I published the first issue of my e-newsletter, Financial Profundities, in 2003. In eight years, I’ve never, ever, added someone to the distribution list without their permission; they either signed up after a workshop, gave me verbal permission, or were added as a result of a purchase of a product or service. And, I never added someone simply because they gave me their business card at an event. I unwittingly followed the rules of permission marketing (opt-in) before it became industry standard for email marketing.
Which is why it always stings just a little bit when someone opts-out or, worse, opts-out with a complaint. Thankfully, neither happens frequently but even just a 0.29% opt-out rate unnerves me. Someone has just logged a vote that they don’t want what I’m offering…they don’t want me! Gasp!!
Whether personally (e.g., dating) or professionally (e.g., job interview, client development), we all have done our share of rejecting, and we’ve all experienced being rejected. At some point we have heard or said a variation of the phrase: “It’s not you, it’s me.” For some odd (and misguided, in my opinion) reason, those words are uttered as a way of bringing comfort in hopes of lessening the blow that comes from hearing, in effect: “I’ve changed my mind; I am not choosing you.” Continue Reading »
Earlier this month, Alexia, the brainchild behind Awaken Your Careerpreneur, wrote a thought-provoking post – “I’m Sorry, and Here’s Why.” In it, she talked about our cultural tendency to say, “I’m sorry,” as if on autopilot – without much regard for explaining what exactly it is for which we are sorry. She then offered a few tips as she encouraged us to either come up with alternatives to ‘I’m sorry’ or to be explicit when we say it.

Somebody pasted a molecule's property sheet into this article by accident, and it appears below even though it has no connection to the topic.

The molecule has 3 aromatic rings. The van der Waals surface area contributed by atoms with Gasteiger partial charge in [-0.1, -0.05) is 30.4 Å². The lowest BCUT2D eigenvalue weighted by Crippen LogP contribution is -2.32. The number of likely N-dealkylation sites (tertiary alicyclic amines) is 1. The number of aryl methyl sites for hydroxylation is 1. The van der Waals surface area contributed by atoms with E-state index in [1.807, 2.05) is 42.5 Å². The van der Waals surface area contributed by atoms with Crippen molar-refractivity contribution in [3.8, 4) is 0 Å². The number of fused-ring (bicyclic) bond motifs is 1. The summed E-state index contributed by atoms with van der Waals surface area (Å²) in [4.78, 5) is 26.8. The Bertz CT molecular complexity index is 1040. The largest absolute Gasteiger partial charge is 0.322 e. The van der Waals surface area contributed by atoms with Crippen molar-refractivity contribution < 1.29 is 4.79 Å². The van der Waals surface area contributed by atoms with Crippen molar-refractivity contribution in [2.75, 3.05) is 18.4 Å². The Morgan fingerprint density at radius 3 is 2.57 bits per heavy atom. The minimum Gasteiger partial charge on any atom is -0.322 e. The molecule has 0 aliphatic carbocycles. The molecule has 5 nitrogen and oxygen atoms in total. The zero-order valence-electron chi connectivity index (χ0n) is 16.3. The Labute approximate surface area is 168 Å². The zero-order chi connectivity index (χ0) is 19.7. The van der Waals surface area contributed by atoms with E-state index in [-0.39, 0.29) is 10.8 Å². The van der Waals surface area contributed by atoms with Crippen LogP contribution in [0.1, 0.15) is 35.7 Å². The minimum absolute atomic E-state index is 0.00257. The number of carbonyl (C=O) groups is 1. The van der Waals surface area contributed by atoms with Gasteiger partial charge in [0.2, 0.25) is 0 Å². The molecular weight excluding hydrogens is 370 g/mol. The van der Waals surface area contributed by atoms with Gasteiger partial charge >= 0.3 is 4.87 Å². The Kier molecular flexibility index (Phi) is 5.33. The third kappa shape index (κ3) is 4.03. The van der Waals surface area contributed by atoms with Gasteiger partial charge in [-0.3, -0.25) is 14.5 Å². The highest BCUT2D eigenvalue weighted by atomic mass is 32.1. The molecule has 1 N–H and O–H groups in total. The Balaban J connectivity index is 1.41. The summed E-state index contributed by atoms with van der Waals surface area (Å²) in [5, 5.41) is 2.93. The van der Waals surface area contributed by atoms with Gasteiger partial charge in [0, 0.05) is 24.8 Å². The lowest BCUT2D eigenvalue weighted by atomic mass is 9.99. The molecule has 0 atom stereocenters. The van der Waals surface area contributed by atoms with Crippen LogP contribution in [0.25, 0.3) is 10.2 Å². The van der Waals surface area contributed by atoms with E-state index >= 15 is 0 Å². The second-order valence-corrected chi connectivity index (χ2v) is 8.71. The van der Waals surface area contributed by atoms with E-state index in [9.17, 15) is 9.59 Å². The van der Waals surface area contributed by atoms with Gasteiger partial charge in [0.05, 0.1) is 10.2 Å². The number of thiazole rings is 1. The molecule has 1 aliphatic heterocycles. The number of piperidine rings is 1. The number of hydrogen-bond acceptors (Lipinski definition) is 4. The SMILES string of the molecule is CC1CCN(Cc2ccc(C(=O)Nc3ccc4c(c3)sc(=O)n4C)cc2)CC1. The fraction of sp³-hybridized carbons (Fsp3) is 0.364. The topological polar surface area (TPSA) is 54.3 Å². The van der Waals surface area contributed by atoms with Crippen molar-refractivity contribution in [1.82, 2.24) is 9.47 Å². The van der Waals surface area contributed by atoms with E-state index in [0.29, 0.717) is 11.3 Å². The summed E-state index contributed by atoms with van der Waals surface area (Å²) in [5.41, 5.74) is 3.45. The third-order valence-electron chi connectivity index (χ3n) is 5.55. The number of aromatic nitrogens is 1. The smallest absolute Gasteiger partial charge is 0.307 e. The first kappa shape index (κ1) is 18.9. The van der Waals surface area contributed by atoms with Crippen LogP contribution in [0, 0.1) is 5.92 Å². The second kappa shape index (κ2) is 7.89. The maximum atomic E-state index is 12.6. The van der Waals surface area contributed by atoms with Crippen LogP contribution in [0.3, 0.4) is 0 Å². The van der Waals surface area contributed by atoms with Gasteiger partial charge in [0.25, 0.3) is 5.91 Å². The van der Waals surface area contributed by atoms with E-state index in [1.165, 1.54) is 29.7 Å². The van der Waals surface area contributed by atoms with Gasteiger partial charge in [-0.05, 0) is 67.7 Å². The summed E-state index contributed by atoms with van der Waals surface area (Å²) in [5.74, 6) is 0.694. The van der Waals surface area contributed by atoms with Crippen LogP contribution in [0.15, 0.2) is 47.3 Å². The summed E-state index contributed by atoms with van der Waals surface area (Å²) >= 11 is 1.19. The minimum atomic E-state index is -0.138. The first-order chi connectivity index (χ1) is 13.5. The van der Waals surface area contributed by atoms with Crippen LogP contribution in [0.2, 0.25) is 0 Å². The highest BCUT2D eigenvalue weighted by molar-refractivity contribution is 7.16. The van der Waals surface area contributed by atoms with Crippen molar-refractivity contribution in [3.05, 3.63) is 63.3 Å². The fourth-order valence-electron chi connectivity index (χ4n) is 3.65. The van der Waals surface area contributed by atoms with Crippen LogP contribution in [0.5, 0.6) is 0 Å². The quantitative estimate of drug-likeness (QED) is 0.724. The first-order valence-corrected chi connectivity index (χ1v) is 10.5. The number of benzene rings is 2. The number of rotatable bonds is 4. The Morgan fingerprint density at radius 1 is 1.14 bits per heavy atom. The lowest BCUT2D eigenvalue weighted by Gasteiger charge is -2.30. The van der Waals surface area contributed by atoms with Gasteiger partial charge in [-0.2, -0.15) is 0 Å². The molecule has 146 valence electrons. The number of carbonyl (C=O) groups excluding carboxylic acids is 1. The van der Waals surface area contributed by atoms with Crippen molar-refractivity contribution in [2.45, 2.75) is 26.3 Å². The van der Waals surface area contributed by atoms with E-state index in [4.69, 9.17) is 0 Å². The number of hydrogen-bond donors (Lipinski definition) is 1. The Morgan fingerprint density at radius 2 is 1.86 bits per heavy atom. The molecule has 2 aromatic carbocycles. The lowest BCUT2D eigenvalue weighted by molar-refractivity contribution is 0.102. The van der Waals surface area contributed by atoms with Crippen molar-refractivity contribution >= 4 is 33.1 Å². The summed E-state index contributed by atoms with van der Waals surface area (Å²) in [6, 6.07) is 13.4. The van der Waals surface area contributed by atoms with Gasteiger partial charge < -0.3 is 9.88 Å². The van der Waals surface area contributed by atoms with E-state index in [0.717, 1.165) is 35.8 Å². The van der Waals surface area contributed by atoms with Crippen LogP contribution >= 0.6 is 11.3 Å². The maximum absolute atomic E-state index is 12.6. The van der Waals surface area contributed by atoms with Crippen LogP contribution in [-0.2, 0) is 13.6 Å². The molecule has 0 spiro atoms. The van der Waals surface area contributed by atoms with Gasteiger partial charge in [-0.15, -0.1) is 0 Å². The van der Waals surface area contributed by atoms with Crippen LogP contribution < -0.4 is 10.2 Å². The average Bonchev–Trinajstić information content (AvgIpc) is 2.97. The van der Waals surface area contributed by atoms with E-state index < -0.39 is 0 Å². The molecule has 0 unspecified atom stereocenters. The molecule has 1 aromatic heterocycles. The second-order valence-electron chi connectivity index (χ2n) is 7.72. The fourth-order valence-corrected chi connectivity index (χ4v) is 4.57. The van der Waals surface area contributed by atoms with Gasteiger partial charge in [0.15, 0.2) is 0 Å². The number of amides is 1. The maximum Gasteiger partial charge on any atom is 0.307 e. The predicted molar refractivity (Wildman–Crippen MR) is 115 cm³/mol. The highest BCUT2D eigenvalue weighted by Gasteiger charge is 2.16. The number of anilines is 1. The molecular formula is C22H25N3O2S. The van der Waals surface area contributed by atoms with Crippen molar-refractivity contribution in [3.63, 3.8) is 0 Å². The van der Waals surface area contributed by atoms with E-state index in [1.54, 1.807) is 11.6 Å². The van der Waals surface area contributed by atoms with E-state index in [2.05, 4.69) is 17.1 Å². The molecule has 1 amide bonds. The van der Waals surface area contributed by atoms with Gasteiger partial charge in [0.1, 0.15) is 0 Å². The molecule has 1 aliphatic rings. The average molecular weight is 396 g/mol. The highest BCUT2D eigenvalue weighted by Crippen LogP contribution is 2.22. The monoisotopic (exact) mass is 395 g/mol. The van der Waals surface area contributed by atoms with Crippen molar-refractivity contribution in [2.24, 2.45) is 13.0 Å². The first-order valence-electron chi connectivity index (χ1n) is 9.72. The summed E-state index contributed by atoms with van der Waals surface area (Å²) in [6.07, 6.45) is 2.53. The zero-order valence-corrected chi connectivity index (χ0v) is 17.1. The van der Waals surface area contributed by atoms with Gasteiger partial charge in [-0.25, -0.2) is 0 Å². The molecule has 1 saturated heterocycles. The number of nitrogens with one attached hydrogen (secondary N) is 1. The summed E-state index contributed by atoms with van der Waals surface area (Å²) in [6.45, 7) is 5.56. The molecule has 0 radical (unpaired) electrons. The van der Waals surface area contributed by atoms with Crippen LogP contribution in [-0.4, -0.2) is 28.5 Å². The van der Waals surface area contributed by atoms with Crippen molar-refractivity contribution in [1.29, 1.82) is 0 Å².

I know that as a result of reading her piece, I have been more aware of the times when I automatically say, “I’m sorry,” and I’ve been practicing being clearer about what it is I am asking forgiveness for when I say those three words to people close to me. A side benefit: It is helping to raise my consciousness, which is helping me be more present and aware. Continue Reading »
I am an avid runner, logging approximately 12-15 miles most weeks. Yet, I’ve never run a marathon, let alone THE marathon – as in the New York City/ING Marathon. But each year, you can find me on the sidelines in Brooklyn cheering on the runners. I get so excited for them, inspired by the discipline and dedication I know it takes (took) for them to reach this point, and am awestruck by those running with a physical impairment.
By the time the runners reach me, they are about one-third through the 26.2 mile race. Some people are running with ease, while others show visible signs of needing a little boost. And the Brooklyn onlookers certainly don’t fail them there! -;o)
As I reflect on this year’s race, I can’t help but think about the role of cheerleaders in our lives – personally and professionally. They are absolutely invaluable and indispensable! Continue Reading »
Have you recently had an experience that seems to continually reveal itself as being powerful, instructive, and profound for reasons you never would have guessed? Well, that is precisely what the Financial Intimacy Conference is turning out to be for me. The more I reflect on what went into planning the recent launch in New York City – especially as I prepare for the next city on the tour (Los Angeles) – the more I realize just how much I have/am learned/learning via this process.